Colonial War Memorials

  • Robert Aldrich


Among the most ubiquitous of monuments are war memorials. Although commemorations of both battlefield victories and defeats have long figured in the European monumental landscape, the First World War led to an explosion of memorials. Rare is the town or village without at least a simple stela engraved with the names of native sons who died. From the most modest plaque to the most grandiose statuary group, these omnipresent reminders testify to the extraordinary losses experienced in the war, and serve as sites for public ceremonies and private grieving. Much has been written on memorials to the Great War: their design and iconography, placement and significance in collective memory, and the rituals carried out in their shadows.1 The tradition of First World War memorials continued with the monumental recollection of the Second World War. However, France’s subsequent military engagements — notably the wars in Indochina and Algeria — are less often represented, an indication of uncertain memories about controversial conflicts and the defeat of the French by Asian and North African nationalists.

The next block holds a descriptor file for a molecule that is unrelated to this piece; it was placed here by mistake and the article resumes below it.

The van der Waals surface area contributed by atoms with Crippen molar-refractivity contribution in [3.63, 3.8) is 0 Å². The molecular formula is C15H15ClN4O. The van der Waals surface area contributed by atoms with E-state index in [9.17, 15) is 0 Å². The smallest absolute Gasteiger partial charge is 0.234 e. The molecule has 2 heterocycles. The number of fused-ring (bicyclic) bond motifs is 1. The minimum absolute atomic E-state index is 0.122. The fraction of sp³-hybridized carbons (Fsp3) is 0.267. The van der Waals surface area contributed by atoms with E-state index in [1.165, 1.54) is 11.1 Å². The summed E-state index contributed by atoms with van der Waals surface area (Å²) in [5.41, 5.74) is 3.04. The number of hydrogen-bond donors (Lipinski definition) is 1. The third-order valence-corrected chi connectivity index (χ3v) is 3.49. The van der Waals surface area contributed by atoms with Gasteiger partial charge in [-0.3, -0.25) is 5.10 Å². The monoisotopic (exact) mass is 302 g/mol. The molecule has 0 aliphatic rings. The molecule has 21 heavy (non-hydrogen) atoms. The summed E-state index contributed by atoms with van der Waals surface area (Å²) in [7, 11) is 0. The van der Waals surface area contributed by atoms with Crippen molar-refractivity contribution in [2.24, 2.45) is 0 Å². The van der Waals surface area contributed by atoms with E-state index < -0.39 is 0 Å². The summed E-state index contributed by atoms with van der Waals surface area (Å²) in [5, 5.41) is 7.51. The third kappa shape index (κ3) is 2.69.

Collective Memory Colonial History French Soldier French Troop Remembrance Ceremony 
These keywords were added by machine and not by the authors. This process is experimental and the keywords may be updated as the learning algorithm improves.


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Copyright information

© Robert Aldrich 2005

Authors and Affiliations

  • Robert Aldrich
    • 1
  1. 1.University of SydneyAustralia

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